More than 1,800 people showed up at the Support Our Troops rally at the Rowan Street Park Saturday.
The grassroots event was organized by JoAnne Jones.
"I care about the morale of all soldiers because my husband could be over there," she said.
Jones has been married to her Army husband for nearly 19 years. He was deployed during Operation Enduring Freedom, but is now back at home.
After seeing all the antiwar protests on TV, Jones wanted to make it very clear to all deployed soldiers that they have support at home.
"I had to do something, especially here in Fayetteville, at Fort Bragg," she said.
In just two weeks, word of the rally spread across the state and beyond.
Jones' grassroots effort caught the attention of city leaders. Some councilmembers wrote checks out of their personal accounts to rent the park.
The state's VFW Commander has also asked all veterans to rally behind the cause.
"We've been there, done that. So we know the signs, symptoms to use for encouragement -- not only for the troops, but for support of their families," said Saundra Clagett, VFW District Commander.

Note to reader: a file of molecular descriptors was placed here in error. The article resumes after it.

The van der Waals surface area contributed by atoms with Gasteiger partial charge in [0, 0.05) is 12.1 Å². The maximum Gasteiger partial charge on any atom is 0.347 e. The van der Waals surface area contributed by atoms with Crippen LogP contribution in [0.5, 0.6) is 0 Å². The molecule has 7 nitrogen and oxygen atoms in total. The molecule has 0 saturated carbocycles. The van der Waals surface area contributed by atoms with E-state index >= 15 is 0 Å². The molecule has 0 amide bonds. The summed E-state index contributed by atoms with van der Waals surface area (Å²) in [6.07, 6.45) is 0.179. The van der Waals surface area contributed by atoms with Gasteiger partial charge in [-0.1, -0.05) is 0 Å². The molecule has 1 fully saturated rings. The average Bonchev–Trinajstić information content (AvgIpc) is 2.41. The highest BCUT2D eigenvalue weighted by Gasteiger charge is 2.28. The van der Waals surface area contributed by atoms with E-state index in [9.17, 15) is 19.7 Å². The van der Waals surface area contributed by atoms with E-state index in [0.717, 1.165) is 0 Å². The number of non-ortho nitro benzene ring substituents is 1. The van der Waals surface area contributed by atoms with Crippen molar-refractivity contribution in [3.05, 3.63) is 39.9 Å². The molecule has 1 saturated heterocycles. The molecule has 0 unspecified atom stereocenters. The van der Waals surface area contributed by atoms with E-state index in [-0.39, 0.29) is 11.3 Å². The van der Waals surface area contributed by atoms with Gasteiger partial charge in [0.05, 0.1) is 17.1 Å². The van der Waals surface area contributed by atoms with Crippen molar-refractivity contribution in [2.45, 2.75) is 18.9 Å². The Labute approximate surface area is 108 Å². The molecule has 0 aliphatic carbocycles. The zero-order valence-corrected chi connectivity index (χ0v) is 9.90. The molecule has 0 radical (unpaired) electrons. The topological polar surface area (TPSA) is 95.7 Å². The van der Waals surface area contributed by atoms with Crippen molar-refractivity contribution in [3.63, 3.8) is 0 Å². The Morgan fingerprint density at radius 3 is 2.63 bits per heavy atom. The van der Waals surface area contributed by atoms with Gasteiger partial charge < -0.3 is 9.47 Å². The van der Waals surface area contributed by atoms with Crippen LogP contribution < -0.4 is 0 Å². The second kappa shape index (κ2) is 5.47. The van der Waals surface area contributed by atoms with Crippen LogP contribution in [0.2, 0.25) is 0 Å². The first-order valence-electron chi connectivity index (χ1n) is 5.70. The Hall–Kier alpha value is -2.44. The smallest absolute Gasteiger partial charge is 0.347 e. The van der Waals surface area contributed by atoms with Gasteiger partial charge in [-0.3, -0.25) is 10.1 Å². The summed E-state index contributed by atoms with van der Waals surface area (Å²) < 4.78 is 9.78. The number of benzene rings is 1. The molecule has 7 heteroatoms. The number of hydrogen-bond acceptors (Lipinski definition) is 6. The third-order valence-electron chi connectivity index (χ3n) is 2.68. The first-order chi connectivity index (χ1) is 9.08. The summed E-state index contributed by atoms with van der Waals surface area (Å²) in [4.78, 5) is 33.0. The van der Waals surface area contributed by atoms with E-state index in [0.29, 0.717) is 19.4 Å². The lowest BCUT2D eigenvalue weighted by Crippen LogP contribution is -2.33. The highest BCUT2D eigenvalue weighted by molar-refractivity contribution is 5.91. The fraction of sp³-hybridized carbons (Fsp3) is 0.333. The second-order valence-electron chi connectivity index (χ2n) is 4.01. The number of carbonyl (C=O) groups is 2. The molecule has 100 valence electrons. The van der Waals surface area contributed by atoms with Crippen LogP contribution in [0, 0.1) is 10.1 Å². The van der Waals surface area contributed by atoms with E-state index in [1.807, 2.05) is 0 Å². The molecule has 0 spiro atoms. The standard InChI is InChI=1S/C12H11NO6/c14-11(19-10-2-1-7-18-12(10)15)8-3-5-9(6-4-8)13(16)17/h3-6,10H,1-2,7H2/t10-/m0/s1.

Jones received written support from Gov. Mike Easley and several lawmakers, including senators Elizabeth Dole and John Edwards.
Jones said the rally was not about being for or against war. It was about being there for the servicemembers fighting for our freedom.
"None of us want to go to war. We all want our children to be very old people. But we do support our troops, support our soldiers," said Duckie Yates, an Army mom.
Soldiers who attended said the rally was a real morale boost for troops, some of whom are already wondering if they are supported at home.
"I've seen the ups and downs of perceived support for the military. The young guys getting in today, shipping out over to possibly fight a war. I think it's good for them. For their morale and their parents also," said Maj. Jay Carlson of the U.S. Army.
"The morale of our troops is very important. They've got to know that they're doing something and risking their lives. They want to know that they're supported," Jones said.
Fayetteville police said a small group of war protestors showed up at the rally, but did not stay for long.
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